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Writing A Wider War: Rethinking Gender, Race, and Identity in the South African War, 1899–1902
by Greg Cuthbertson
contributions by Albert Grundlingh and Mary-Lynn Suttie
Ohio University Press, 2002
Paper: 978-0-8214-1463-7 | Cloth: 978-0-8214-1462-0 | eISBN: 978-0-8214-4191-6
Library of Congress Classification DT1896.W74 2002
Dewey Decimal Classification 968.048

A century after the South African War (1899-1902), historians are beginning to reevaluate the accepted wisdom regarding the scope of the war, its participants, and its impact. Writing a Wider War charts some of the changing historical constructions of the memorialization of suffering during the war.

Writing a Wider War presents a dramatically new interpretation of the role of Boer women in the conflict and profoundly changes how we look at the making of Afrikaner nationalism. African experiences of the war are also examined, highlighting racial subjugation in the context of colonial war and black participation, and showcasing important new research by African historians.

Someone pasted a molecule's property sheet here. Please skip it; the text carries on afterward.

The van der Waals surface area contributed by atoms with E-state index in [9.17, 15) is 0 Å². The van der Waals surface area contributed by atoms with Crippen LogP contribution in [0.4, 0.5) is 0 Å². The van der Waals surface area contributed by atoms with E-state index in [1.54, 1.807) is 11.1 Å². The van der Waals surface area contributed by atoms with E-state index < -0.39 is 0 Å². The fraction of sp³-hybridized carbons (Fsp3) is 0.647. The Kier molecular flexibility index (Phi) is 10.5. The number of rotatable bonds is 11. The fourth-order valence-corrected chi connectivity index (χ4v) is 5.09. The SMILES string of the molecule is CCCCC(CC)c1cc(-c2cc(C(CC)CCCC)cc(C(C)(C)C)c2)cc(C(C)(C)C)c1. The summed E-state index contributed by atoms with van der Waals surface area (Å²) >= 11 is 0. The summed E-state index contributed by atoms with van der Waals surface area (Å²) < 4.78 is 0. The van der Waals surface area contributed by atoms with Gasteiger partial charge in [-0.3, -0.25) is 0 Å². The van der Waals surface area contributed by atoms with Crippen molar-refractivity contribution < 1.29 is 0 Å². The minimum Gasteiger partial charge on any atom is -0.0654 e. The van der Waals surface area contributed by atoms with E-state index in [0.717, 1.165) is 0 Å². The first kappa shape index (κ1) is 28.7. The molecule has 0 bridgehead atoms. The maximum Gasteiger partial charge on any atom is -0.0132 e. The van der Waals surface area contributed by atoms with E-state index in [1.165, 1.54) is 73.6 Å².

The collection includes a reassessment of British imperialism and probing essays on J. A. Hobson; the masculinist nature of life on commando among Boer soldiers; Anglo-Jewry; secularism; health and medicine; nursing, women, and disease in the concentration camps; and the rivalry between British politicians and generals. An examination of the importance of the South African War in contemporary British political economy, and the part played by imperial propaganda, rounds off a thoroughly groundbreaking reinterpretation of this formative event in South Africa's history.

See other books on: Identity | Republic of South Africa | South | South African War, 1899-1902 | Writing
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